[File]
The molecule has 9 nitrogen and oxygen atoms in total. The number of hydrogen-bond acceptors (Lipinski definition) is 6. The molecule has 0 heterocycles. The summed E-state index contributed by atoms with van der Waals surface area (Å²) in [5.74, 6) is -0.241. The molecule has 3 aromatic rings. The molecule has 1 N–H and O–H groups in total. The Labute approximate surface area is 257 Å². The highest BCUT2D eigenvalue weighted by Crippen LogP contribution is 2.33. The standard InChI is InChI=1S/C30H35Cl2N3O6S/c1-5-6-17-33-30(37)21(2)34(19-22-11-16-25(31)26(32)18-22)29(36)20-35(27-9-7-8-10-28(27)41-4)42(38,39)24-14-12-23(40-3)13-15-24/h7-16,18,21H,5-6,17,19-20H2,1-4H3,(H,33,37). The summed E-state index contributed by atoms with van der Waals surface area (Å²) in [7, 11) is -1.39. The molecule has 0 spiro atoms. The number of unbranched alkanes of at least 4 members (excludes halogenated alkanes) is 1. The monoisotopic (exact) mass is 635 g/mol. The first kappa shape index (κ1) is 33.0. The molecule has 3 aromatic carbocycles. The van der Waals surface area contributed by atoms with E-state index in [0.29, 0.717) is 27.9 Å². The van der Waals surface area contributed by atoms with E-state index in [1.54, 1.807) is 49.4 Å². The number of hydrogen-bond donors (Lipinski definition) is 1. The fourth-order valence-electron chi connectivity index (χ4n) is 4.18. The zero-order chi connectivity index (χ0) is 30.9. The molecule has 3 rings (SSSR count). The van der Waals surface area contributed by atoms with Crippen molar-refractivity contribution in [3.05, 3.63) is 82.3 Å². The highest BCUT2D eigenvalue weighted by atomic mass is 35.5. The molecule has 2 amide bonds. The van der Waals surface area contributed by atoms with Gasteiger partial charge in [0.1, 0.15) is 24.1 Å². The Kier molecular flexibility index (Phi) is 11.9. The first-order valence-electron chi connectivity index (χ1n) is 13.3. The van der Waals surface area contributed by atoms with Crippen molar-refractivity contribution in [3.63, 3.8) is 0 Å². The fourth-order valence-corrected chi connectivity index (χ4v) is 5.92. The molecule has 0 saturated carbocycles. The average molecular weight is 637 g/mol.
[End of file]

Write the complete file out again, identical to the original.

The molecule has 9 nitrogen and oxygen atoms in total. The number of hydrogen-bond acceptors (Lipinski definition) is 6. The molecule has 0 heterocycles. The summed E-state index contributed by atoms with van der Waals surface area (Å²) in [5.74, 6) is -0.241. The molecule has 3 aromatic rings. The molecule has 1 N–H and O–H groups in total. The Labute approximate surface area is 257 Å². The highest BCUT2D eigenvalue weighted by Crippen LogP contribution is 2.33. The standard InChI is InChI=1S/C30H35Cl2N3O6S/c1-5-6-17-33-30(37)21(2)34(19-22-11-16-25(31)26(32)18-22)29(36)20-35(27-9-7-8-10-28(27)41-4)42(38,39)24-14-12-23(40-3)13-15-24/h7-16,18,21H,5-6,17,19-20H2,1-4H3,(H,33,37). The summed E-state index contributed by atoms with van der Waals surface area (Å²) in [7, 11) is -1.39. The molecule has 0 spiro atoms. The number of unbranched alkanes of at least 4 members (excludes halogenated alkanes) is 1. The monoisotopic (exact) mass is 635 g/mol. The first kappa shape index (κ1) is 33.0. The molecule has 3 aromatic carbocycles. The van der Waals surface area contributed by atoms with E-state index in [0.29, 0.717) is 27.9 Å². The van der Waals surface area contributed by atoms with E-state index in [1.54, 1.807) is 49.4 Å². The number of hydrogen-bond donors (Lipinski definition) is 1. The fourth-order valence-electron chi connectivity index (χ4n) is 4.18. The zero-order chi connectivity index (χ0) is 30.9. The molecule has 3 rings (SSSR count). The van der Waals surface area contributed by atoms with Crippen molar-refractivity contribution in [3.05, 3.63) is 82.3 Å². The highest BCUT2D eigenvalue weighted by atomic mass is 35.5. The molecule has 2 amide bonds. The van der Waals surface area contributed by atoms with Gasteiger partial charge in [0.1, 0.15) is 24.1 Å². The Kier molecular flexibility index (Phi) is 11.9. The first-order valence-electron chi connectivity index (χ1n) is 13.3. The van der Waals surface area contributed by atoms with Crippen molar-refractivity contribution in [3.63, 3.8) is 0 Å². The fourth-order valence-corrected chi connectivity index (χ4v) is 5.92. The molecule has 0 saturated carbocycles. The average molecular weight is 637 g/mol.